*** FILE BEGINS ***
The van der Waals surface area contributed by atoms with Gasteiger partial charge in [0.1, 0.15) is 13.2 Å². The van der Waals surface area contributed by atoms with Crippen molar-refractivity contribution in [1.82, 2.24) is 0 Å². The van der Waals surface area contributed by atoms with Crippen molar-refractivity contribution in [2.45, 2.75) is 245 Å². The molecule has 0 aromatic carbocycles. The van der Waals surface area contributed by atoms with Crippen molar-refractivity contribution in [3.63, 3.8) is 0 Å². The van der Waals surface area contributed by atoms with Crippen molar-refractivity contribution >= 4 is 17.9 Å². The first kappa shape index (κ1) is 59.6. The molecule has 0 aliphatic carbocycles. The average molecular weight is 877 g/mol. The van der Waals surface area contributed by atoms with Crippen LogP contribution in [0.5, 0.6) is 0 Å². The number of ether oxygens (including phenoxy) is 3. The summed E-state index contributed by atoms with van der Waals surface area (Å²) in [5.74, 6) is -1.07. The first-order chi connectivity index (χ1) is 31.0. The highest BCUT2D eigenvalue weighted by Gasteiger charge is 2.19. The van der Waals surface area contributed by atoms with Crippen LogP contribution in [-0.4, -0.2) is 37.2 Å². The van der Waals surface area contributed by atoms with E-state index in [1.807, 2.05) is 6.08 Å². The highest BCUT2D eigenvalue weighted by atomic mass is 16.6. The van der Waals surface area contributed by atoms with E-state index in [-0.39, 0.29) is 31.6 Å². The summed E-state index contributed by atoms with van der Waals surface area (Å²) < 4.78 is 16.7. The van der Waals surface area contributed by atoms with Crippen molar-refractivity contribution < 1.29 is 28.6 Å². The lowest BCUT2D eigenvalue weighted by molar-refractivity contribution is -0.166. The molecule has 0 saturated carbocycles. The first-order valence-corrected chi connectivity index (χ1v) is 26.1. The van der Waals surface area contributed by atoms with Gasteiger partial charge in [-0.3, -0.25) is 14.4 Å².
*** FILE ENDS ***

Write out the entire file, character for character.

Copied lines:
The van der Waals surface area contributed by atoms with Gasteiger partial charge in [0.1, 0.15) is 13.2 Å². The van der Waals surface area contributed by atoms with Crippen molar-refractivity contribution in [1.82, 2.24) is 0 Å². The van der Waals surface area contributed by atoms with Crippen molar-refractivity contribution in [2.45, 2.75) is 245 Å². The molecule has 0 aromatic carbocycles. The van der Waals surface area contributed by atoms with Crippen molar-refractivity contribution in [3.63, 3.8) is 0 Å². The van der Waals surface area contributed by atoms with Crippen molar-refractivity contribution >= 4 is 17.9 Å². The first kappa shape index (κ1) is 59.6. The molecule has 0 aliphatic carbocycles. The average molecular weight is 877 g/mol. The van der Waals surface area contributed by atoms with Crippen LogP contribution in [0.5, 0.6) is 0 Å². The number of ether oxygens (including phenoxy) is 3. The summed E-state index contributed by atoms with van der Waals surface area (Å²) in [5.74, 6) is -1.07. The first-order chi connectivity index (χ1) is 31.0. The highest BCUT2D eigenvalue weighted by Gasteiger charge is 2.19. The van der Waals surface area contributed by atoms with Crippen LogP contribution in [-0.4, -0.2) is 37.2 Å². The van der Waals surface area contributed by atoms with E-state index in [1.807, 2.05) is 6.08 Å². The highest BCUT2D eigenvalue weighted by atomic mass is 16.6. The van der Waals surface area contributed by atoms with E-state index in [-0.39, 0.29) is 31.6 Å². The summed E-state index contributed by atoms with van der Waals surface area (Å²) < 4.78 is 16.7. The van der Waals surface area contributed by atoms with Crippen molar-refractivity contribution < 1.29 is 28.6 Å². The lowest BCUT2D eigenvalue weighted by molar-refractivity contribution is -0.166. The molecule has 0 saturated carbocycles. The first-order valence-corrected chi connectivity index (χ1v) is 26.1. The van der Waals surface area contributed by atoms with Gasteiger partial charge in [-0.3, -0.25) is 14.4 Å².